PART 2: Carlos’ journey to the United States took about a year. He spent days in some places and weeks in others. He was caught and detained in Mexico for a few hours. Detention in Mexico ‘was pretty ugly, cold, dark. I was really depressed because I was half way through Mexico. They got me and threw me back to Guatemala.’ From the Guatemalan border, Carlos resumed his journey north.

He stopped in a range of places to work ‘because I didn’t have any money, so I needed to get some food or something.’ As a child worker, he was easily taken advantage of: ‘In my country I was exploited since day one. I studied to be a technical mechanic and I knew my work and I was good, but I never got paid for it. They were always lying to me just because I looked so young in Honduras. I worked a couple of times in Mexico and the same thing: they didn’t pay me as they should. Or they say they would. But I always got exploited.’

Carlos attempted to cross the border from Mexico into the US over twenty times. Each time, he was caught. But instead of being sent back to Guatemala or even all the way to Honduras as a minor, he convinced the US border guards that he was an adult.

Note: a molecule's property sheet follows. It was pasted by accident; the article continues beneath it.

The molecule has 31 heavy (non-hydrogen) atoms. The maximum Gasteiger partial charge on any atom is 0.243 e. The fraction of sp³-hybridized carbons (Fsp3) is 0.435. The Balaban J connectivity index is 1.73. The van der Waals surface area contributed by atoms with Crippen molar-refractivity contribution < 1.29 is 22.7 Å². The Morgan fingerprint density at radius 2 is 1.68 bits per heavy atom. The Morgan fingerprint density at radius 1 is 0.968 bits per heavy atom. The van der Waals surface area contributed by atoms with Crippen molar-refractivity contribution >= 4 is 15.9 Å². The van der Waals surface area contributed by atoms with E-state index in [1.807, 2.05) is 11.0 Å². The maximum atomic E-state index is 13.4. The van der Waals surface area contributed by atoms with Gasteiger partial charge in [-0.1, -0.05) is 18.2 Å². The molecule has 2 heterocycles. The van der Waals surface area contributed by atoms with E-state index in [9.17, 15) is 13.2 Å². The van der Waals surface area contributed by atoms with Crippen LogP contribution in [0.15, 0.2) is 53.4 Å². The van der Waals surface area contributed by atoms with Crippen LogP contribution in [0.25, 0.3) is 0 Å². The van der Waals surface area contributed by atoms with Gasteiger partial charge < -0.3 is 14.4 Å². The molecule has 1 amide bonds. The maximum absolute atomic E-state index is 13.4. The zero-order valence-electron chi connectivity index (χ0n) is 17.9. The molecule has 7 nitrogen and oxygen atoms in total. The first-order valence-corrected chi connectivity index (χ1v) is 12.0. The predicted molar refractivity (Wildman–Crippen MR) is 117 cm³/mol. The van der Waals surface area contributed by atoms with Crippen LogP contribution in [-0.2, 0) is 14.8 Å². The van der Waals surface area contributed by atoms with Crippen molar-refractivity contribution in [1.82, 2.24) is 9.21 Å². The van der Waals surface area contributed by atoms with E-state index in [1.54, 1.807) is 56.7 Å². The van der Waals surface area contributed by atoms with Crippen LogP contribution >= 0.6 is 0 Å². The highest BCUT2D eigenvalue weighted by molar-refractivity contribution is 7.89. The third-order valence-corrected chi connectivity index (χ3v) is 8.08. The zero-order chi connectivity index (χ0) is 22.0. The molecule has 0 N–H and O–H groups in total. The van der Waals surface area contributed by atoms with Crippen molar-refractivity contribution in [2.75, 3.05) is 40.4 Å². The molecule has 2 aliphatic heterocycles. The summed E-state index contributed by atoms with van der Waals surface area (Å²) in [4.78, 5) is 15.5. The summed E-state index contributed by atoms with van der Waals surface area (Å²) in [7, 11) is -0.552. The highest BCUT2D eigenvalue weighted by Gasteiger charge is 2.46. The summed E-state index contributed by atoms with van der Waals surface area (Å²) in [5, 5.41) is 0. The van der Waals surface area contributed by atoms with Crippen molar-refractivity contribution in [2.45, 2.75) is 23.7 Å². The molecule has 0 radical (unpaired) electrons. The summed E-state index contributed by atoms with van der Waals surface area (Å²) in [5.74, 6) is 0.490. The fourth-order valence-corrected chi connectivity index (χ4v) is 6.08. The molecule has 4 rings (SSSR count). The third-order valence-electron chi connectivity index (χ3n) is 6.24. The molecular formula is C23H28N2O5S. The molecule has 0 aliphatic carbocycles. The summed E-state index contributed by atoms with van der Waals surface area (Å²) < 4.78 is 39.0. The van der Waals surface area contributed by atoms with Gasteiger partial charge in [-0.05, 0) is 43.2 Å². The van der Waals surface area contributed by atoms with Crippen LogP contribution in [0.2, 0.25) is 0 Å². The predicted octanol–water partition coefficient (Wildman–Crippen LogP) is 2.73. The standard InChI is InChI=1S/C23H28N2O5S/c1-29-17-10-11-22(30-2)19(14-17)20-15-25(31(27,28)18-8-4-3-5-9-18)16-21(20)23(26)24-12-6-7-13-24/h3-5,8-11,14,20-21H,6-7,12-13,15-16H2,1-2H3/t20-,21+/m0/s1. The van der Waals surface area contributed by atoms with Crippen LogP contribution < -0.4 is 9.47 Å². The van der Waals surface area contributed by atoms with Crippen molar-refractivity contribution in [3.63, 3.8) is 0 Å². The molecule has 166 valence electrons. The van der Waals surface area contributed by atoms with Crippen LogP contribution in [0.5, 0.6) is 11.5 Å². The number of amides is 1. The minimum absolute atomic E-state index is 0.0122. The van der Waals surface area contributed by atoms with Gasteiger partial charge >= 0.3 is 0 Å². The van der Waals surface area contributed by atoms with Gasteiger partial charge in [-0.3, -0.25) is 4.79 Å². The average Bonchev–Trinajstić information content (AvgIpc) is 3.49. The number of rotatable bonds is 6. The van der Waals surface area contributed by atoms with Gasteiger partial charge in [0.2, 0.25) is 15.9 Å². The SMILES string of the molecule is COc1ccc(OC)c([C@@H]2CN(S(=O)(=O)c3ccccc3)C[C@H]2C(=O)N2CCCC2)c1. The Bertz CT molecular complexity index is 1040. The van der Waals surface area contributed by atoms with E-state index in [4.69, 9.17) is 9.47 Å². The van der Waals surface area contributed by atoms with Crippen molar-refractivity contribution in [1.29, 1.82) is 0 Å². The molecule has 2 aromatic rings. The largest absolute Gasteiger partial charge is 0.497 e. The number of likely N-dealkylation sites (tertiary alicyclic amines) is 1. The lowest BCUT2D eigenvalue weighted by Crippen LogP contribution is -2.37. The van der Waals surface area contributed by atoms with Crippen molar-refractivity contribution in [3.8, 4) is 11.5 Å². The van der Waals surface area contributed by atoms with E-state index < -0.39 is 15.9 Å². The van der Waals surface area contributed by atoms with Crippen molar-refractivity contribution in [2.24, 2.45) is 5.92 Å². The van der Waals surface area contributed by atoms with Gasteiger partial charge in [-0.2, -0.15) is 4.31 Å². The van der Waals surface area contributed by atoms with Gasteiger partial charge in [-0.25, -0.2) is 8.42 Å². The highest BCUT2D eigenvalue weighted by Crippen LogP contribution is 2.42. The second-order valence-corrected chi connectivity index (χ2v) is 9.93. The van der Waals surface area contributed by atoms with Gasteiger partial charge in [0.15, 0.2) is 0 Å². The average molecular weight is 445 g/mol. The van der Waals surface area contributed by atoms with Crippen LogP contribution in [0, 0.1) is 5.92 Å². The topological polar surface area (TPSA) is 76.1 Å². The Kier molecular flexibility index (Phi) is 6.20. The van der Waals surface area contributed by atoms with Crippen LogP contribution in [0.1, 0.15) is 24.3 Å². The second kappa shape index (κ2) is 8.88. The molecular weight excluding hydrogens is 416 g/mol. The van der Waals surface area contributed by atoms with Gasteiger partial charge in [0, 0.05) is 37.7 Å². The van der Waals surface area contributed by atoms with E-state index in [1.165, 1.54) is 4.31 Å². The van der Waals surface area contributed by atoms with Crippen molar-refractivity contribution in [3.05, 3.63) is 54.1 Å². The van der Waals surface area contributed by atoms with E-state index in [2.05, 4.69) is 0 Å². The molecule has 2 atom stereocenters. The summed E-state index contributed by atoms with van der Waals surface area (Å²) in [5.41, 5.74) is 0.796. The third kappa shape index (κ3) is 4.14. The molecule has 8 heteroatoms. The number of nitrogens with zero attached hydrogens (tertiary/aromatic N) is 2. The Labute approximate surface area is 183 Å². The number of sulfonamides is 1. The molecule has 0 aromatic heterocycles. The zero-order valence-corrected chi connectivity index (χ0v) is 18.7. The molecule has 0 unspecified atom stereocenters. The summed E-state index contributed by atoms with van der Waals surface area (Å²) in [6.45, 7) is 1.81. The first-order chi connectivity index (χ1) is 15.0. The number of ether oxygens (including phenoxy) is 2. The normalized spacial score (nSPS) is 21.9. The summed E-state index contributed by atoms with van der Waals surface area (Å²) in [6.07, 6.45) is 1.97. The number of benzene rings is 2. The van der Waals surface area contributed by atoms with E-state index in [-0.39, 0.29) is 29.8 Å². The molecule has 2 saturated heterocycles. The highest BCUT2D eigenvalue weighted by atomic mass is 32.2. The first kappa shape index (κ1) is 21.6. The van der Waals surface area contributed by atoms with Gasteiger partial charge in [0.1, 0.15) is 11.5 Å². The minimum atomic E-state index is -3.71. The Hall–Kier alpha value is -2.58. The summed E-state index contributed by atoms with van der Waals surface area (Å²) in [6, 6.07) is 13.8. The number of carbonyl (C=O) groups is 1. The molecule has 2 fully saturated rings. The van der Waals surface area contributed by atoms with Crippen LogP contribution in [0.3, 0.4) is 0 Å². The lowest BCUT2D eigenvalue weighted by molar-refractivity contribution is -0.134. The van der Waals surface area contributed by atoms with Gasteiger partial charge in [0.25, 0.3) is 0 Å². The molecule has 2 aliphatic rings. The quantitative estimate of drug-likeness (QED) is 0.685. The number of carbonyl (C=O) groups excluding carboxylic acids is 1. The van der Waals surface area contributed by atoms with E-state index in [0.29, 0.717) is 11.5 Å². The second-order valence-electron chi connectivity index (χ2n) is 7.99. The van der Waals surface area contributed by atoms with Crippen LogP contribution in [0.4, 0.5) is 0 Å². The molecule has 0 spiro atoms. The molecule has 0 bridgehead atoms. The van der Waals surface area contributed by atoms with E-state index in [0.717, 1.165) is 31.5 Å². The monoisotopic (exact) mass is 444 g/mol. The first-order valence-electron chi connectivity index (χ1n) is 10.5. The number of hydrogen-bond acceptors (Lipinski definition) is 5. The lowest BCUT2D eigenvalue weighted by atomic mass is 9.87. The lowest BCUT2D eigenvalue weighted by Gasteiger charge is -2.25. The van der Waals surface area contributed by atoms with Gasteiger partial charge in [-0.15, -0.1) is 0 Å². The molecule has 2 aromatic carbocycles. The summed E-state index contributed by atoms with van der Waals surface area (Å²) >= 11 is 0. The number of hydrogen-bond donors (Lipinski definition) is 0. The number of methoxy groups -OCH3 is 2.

‘I got returned back to Mexico because I told them that I was Mexican and so they just kick you back to the border. And then you try to get in again and again. I wasn’t thinking about it too much, that it could affect me. I was just trying to put my mind on getting across. That’s why I did it too much, all those times. And plus I didn’t have any money to pay people to help me across.’ Finally, he made it across the border in Tijuana – from where you can see down town San Diego.

If you did something wrong, then they’d put you over there, for a couple of days…they’d put you in ‘the hole’, they called it, which is a small room. There’s no windows, just a door. I was there for probably three days. The only thing I had there was a bible. I was really confused and stuff. It was really small [and]

I was like kind of being the free guy, you know, I did the journey, and being in that space, kind of tripped something in my mind…I felt like an animal. I felt, and I was believing myself, that I was bad, that I had something that other people can see but I couldn’t see. And that is why they made me believe that I probably acted, that I had such bad behaviour, that I deserved to be there. I was starting to believe that I deserved to be there. I started thinking that I was a mean guy then, and that I probably deserved it.


Artwork by Nani Puspasari